Farmer's Notebook: Using local inputs helps cut cost and also increases yield

Until a decade back several farmers had mounting debts to be repaid

Updated - July 07, 2016 01:08 am IST

Published - June 14, 2012 12:20 am IST



Drought, financial strain and scarcity of labour all make the life of a farmer difficult. The choices for a farmer are quite bleak. He can neither get a job in the town nor sell his lands as it would mean the end of life for him.

“The only option available for him is to use inputs that are not costly, at the same time increase yield and also make use of his family labour (if possible) to work in the fields,” says Dr. J.H.S. Ponnaya, President, Suviseshapuram and neighbouring development organisation (Sands) an NGO in Tirunelveli.

Sands has been conducting training programmes in different villages in and around Tirunelveli for farmers in making their own inputs.

Street plays

They have also been conducting street plays to highlight the efficiency of these natural inputs that can help farmers.

Until a decade back, several farmers in and around this region had either sold off their fields or left them barren because for them farming proved too costly and the government was just not pro-active in its outlook to help them.

But today more than 27-odd villages are successfully cultivating different crops and vegetables and make their own inputs, according to him.

Mr. Jason Dharmaraj, a farmer in the area, says that he used to trudge many miles some years back for potable water. “what can be said about crops? When we did not have even water to drink how could we water our crops? he asks and adds, “we left our fields fallow for some years and went to nearby towns to work.

“But after some time the pull of our native soil was strong and we came back to do farming,” he says.


Mr. Dharmaraj undertook training from Sands on making his own inputs and today like several other farmers in the area vouches for the efficiency of farm yard manure and Panchagavya (simple inputs that can be easily made by farmers and found effective in increasing crop yield.)

In fact Sands has been advocating the use of both these inputs among farmers for the last decade. “Especially in a drought prone area like ours we find that both these local inputs are quite encouraging and effective. In addition to increasing crop yield they also prevent water erosion on the fields,” says Dr. Ponnaya.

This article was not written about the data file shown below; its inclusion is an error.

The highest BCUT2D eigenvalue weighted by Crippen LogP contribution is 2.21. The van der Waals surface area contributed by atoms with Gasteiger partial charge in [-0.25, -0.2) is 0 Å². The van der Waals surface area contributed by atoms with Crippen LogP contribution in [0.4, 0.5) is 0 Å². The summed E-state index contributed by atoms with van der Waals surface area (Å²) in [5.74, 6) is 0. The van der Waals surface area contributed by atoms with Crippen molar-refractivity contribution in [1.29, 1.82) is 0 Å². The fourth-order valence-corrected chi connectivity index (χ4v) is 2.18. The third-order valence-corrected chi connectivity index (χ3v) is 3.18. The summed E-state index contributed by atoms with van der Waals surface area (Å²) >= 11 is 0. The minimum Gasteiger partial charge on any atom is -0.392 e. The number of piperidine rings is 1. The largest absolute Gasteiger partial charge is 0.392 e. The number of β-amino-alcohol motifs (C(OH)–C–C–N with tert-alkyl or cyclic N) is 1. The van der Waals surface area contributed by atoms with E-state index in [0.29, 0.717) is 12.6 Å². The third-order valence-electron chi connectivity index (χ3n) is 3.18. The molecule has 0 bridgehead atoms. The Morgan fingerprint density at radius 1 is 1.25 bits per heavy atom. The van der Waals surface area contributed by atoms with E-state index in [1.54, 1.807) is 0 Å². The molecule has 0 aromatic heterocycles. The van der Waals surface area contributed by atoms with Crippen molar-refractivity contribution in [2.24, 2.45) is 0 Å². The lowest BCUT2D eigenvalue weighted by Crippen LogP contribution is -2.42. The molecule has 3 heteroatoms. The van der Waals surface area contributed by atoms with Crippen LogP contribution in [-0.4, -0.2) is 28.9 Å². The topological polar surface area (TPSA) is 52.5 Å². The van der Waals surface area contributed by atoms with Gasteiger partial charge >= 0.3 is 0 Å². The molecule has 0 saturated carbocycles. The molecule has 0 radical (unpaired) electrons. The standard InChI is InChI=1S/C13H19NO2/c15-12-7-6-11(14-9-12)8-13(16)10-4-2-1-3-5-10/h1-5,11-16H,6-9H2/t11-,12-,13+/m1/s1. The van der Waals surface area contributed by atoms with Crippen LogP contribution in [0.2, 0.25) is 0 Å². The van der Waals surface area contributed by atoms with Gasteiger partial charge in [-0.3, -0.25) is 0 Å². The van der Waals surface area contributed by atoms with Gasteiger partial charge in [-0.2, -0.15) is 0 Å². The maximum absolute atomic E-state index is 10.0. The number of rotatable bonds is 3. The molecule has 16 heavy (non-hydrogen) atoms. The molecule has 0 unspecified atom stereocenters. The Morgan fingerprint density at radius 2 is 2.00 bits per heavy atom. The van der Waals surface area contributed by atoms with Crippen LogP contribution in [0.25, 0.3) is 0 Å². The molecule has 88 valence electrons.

Many of the farmers in the region had debts ranging from a few hundred to thousands some time back.

They could not pay the retail fertilizer shop as rainfall was scarce, and crops failed.

Accumulating interest

“Naturally the interest on their debts also accumulated. Added to this burden was the responsibility of taking care of their family. So one could easily imagine how difficult it could have been for them,” says Dr.Ponnaya.

And he adds, “We felt that the solution lay in using an efficient alternative that could be beneficial and at the same time eco-friendly to the farmer.

We found out that panchagavya (a combination of milk, ghee, curd, rotten fruits) and farm yard manure made with locally available materials is bet suited for our farmers and encouraged them to use it.

Today hundreds of farmers in this region and surrounding areas are using it and experiencing personally its benefits.”

“I use these inputs for my one acre field and find it useful. More importantly it helps me save some money and also increases yield,” says Mrs. Madha Dhanasekaran, another farmer.

Changed outlook

“We find that the outlook of the farmers has changed today. They are willing to adopt any good practice that is pocket-friendly and at the same time effective.

“If one farmer succeeds, then there are many in line wanting to try it out. This is how we have been able to make these practices popular here,” smiles Dr. Ponnaya

To know more readers can contact , Dr. J.H.S. Ponnaya, President, Suviseshapuram and neighbouring development organisation (Sands),Suviseshapuram (via) Ittamozhi-627652, email:, phone: 04637-278173, mobile: 9444582911.

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